Total monthly rainfall: 99 millimetres. Maximum daily rainfall: 22.5 millimetres (25th December).
There were 19 days when measurable rain fell, and 20 days when cloud-cover reached 100% for at least part of the day.
Maximum temperature on the warmest day was 14C on 29th and 31st December. Maximum temperature on the coldest day was 4C on December 2nd. Overnight frost occurred leading up to the 7th, 11th, and 22nd.
Seven of the first ten days experienced wind speeds of between force 5 and 7, as did December 28th.
There have been several species of small numbers of wild flowers which have been seen this month, beginning with field speedwell, groundsel, and shepherd’s purse on December 10th; continuing with dark mullein and meadow vetchling on the 7th; including common knapweed and sow thistle on the 12th – and finishing with creeping buttercup on the 28th, and stitchwort on the 29th. Remaining flowers in bloom at the month’s end were red and white deadnettle, lesser periwinkle, feverfew, canadian fleabane, common daisy, and dandelion. The last shrub, hazelnut, became bare on December 10th.
Although we saw no butterflies at all this month, we have seen 25 species – a commendable number - during the year, but numbers within the species were generally down.
- December sunrise December sunrise
- Last clump of stitchwort Last clump of stitchwort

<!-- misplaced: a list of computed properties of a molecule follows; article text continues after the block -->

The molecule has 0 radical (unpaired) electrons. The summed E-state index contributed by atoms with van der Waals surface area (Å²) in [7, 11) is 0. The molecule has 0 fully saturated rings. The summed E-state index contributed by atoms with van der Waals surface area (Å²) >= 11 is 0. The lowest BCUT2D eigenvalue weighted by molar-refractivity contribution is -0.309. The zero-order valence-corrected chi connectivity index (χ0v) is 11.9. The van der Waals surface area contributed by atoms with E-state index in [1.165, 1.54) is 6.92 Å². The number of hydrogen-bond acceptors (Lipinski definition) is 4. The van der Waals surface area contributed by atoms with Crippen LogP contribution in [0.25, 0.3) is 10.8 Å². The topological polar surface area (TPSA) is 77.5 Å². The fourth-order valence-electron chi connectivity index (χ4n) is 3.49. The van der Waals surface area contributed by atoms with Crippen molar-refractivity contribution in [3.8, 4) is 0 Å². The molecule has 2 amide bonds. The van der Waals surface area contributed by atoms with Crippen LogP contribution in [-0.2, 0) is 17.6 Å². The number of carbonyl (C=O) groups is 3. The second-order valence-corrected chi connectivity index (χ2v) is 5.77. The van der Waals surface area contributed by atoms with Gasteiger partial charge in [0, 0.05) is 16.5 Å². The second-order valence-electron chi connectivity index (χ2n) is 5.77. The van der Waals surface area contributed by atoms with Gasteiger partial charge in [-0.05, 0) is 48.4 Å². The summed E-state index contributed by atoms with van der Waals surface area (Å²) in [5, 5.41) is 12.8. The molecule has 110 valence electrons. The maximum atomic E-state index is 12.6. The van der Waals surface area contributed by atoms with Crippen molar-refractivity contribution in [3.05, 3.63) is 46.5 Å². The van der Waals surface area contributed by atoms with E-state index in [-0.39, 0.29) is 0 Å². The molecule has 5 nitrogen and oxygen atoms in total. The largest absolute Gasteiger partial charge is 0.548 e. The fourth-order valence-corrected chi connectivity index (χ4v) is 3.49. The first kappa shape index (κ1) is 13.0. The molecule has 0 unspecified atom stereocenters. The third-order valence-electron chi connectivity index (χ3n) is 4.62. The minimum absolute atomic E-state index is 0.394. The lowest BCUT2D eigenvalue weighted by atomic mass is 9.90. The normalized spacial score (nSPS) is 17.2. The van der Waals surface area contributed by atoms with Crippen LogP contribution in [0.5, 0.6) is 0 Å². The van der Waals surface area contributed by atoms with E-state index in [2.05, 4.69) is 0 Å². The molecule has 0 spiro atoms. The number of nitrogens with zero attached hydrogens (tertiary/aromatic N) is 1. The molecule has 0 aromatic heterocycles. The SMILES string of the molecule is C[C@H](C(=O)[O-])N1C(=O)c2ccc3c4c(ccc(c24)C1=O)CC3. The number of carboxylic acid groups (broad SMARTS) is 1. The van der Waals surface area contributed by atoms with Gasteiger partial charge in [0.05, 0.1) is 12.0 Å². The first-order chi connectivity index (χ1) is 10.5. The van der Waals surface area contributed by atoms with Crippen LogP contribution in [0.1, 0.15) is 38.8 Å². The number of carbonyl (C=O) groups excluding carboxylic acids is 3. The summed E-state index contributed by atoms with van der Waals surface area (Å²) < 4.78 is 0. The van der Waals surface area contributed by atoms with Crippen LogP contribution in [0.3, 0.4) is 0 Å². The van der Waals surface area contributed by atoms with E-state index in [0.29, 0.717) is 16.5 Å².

- Last creeping buttercup Last creeping buttercup
- Woodland pond full Woodland pond full
Following a poor year for moths, we fared no better this month – having only 3 winter moths on lighted porch windows on December 3rd, 16th, and 20th.
Like butterflies, our dragonfly species numbers remained reasonable at 20, but some Individual numbers were down. Also like butterflies, we saw no dragonflies during the month, as the last disappeared on November 28th.
Sightings of wild-birds continued the pattern seen during November, with those high up the “pecking order” dominating attendance at the feeding station, moderate flocks of starlings and crows perching in the trees, and almost daily visits from the heron. Very few Canada geese turned up, and the cormorant dropped in from time-to-time, but we saw nothing new or unusual. The jay visited the feeders on dull grey days (Dec 1st, 16th, 24th) when photographs were unsuccessful, and the buzzard hunted above the wood on December 31st. We saw 6 black- headed gulls flying round the main island on the 2nd and 8th, and 100 plus flying west-east on the 13th.